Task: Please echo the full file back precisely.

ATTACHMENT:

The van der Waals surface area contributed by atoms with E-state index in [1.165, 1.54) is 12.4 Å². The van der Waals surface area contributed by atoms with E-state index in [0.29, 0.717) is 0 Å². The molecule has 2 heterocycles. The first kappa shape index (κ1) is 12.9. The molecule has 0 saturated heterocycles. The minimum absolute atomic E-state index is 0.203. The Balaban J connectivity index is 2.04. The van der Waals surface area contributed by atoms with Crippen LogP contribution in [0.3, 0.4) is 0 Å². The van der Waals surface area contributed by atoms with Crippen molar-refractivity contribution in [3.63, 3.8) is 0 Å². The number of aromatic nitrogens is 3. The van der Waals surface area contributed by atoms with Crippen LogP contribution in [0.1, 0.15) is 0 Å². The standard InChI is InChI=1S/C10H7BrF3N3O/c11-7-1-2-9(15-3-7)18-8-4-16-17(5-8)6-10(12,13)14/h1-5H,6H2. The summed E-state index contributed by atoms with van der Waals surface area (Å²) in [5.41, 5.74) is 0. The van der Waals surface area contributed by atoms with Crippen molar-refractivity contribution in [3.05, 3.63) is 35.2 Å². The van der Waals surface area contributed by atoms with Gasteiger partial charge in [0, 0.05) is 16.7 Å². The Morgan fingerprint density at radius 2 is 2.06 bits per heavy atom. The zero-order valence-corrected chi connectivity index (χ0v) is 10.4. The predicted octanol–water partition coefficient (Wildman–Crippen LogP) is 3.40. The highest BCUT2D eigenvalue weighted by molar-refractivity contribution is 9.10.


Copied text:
The van der Waals surface area contributed by atoms with E-state index in [1.165, 1.54) is 12.4 Å². The van der Waals surface area contributed by atoms with E-state index in [0.29, 0.717) is 0 Å². The molecule has 2 heterocycles. The first kappa shape index (κ1) is 12.9. The molecule has 0 saturated heterocycles. The minimum absolute atomic E-state index is 0.203. The Balaban J connectivity index is 2.04. The van der Waals surface area contributed by atoms with Crippen LogP contribution in [0.3, 0.4) is 0 Å². The van der Waals surface area contributed by atoms with Crippen molar-refractivity contribution in [3.63, 3.8) is 0 Å². The number of aromatic nitrogens is 3. The van der Waals surface area contributed by atoms with Crippen LogP contribution in [0.1, 0.15) is 0 Å². The standard InChI is InChI=1S/C10H7BrF3N3O/c11-7-1-2-9(15-3-7)18-8-4-16-17(5-8)6-10(12,13)14/h1-5H,6H2. The summed E-state index contributed by atoms with van der Waals surface area (Å²) in [5.41, 5.74) is 0. The van der Waals surface area contributed by atoms with Crippen molar-refractivity contribution in [3.05, 3.63) is 35.2 Å². The van der Waals surface area contributed by atoms with Gasteiger partial charge in [0, 0.05) is 16.7 Å². The Morgan fingerprint density at radius 2 is 2.06 bits per heavy atom. The zero-order valence-corrected chi connectivity index (χ0v) is 10.4. The predicted octanol–water partition coefficient (Wildman–Crippen LogP) is 3.40. The highest BCUT2D eigenvalue weighted by molar-refractivity contribution is 9.10.